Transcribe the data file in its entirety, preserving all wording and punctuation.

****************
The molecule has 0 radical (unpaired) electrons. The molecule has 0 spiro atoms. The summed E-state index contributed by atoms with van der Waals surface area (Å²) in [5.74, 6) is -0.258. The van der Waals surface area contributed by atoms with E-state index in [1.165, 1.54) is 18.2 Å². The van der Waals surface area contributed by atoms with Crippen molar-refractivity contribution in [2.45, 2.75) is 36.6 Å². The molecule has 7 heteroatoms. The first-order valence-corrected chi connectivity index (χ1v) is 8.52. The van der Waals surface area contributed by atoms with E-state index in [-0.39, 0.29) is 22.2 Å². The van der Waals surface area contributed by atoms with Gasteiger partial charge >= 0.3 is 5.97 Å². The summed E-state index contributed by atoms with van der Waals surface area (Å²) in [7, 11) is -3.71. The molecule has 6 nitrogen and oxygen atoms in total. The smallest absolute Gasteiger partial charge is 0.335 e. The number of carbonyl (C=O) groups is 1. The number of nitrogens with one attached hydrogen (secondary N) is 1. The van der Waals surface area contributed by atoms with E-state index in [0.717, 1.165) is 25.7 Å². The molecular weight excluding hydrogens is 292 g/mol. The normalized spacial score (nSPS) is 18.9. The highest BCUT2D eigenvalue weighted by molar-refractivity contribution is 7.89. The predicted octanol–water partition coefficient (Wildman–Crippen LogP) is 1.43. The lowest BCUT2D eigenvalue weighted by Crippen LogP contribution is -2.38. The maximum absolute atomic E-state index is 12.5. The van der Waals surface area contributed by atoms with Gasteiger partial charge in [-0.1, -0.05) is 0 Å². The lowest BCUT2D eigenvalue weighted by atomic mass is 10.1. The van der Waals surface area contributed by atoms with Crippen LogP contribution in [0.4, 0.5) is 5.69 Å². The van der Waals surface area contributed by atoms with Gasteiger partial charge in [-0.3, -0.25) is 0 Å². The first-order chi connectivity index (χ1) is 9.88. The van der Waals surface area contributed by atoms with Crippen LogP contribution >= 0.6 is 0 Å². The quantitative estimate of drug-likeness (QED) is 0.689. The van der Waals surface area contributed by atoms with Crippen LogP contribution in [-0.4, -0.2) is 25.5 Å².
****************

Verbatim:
The molecule has 0 radical (unpaired) electrons. The molecule has 0 spiro atoms. The summed E-state index contributed by atoms with van der Waals surface area (Å²) in [5.74, 6) is -0.258. The van der Waals surface area contributed by atoms with E-state index in [1.165, 1.54) is 18.2 Å². The van der Waals surface area contributed by atoms with Crippen molar-refractivity contribution in [2.45, 2.75) is 36.6 Å². The molecule has 7 heteroatoms. The first-order valence-corrected chi connectivity index (χ1v) is 8.52. The van der Waals surface area contributed by atoms with E-state index in [-0.39, 0.29) is 22.2 Å². The van der Waals surface area contributed by atoms with Gasteiger partial charge >= 0.3 is 5.97 Å². The summed E-state index contributed by atoms with van der Waals surface area (Å²) in [7, 11) is -3.71. The molecule has 6 nitrogen and oxygen atoms in total. The smallest absolute Gasteiger partial charge is 0.335 e. The number of carbonyl (C=O) groups is 1. The number of nitrogens with one attached hydrogen (secondary N) is 1. The van der Waals surface area contributed by atoms with E-state index in [0.717, 1.165) is 25.7 Å². The molecular weight excluding hydrogens is 292 g/mol. The normalized spacial score (nSPS) is 18.9. The highest BCUT2D eigenvalue weighted by molar-refractivity contribution is 7.89. The predicted octanol–water partition coefficient (Wildman–Crippen LogP) is 1.43. The lowest BCUT2D eigenvalue weighted by Crippen LogP contribution is -2.38. The maximum absolute atomic E-state index is 12.5. The van der Waals surface area contributed by atoms with Gasteiger partial charge in [-0.1, -0.05) is 0 Å². The lowest BCUT2D eigenvalue weighted by atomic mass is 10.1. The van der Waals surface area contributed by atoms with Crippen LogP contribution in [0.4, 0.5) is 5.69 Å². The van der Waals surface area contributed by atoms with Gasteiger partial charge in [-0.3, -0.25) is 0 Å². The first-order chi connectivity index (χ1) is 9.88. The van der Waals surface area contributed by atoms with Crippen LogP contribution >= 0.6 is 0 Å². The quantitative estimate of drug-likeness (QED) is 0.689. The van der Waals surface area contributed by atoms with Crippen LogP contribution in [-0.4, -0.2) is 25.5 Å².